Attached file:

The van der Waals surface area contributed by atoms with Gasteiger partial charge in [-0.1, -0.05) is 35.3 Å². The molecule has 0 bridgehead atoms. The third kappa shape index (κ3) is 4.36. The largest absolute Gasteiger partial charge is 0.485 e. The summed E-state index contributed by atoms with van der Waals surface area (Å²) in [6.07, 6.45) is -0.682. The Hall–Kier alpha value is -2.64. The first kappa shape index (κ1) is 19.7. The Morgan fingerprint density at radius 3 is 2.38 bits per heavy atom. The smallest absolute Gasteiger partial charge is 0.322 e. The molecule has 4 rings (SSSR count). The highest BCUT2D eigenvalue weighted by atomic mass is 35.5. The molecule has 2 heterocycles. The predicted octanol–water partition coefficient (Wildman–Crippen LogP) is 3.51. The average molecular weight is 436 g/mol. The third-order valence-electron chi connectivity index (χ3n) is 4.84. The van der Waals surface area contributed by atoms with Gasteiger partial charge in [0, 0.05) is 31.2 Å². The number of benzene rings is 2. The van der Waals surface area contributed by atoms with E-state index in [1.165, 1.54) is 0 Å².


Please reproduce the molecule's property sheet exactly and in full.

The van der Waals surface area contributed by atoms with Gasteiger partial charge in [-0.1, -0.05) is 35.3 Å². The molecule has 0 bridgehead atoms. The third kappa shape index (κ3) is 4.36. The largest absolute Gasteiger partial charge is 0.485 e. The summed E-state index contributed by atoms with van der Waals surface area (Å²) in [6.07, 6.45) is -0.682. The Hall–Kier alpha value is -2.64. The first kappa shape index (κ1) is 19.7. The Morgan fingerprint density at radius 3 is 2.38 bits per heavy atom. The smallest absolute Gasteiger partial charge is 0.322 e. The molecule has 4 rings (SSSR count). The highest BCUT2D eigenvalue weighted by atomic mass is 35.5. The molecule has 2 heterocycles. The predicted octanol–water partition coefficient (Wildman–Crippen LogP) is 3.51. The average molecular weight is 436 g/mol. The third-order valence-electron chi connectivity index (χ3n) is 4.84. The van der Waals surface area contributed by atoms with Gasteiger partial charge in [0, 0.05) is 31.2 Å². The number of benzene rings is 2. The van der Waals surface area contributed by atoms with E-state index in [1.165, 1.54) is 0 Å².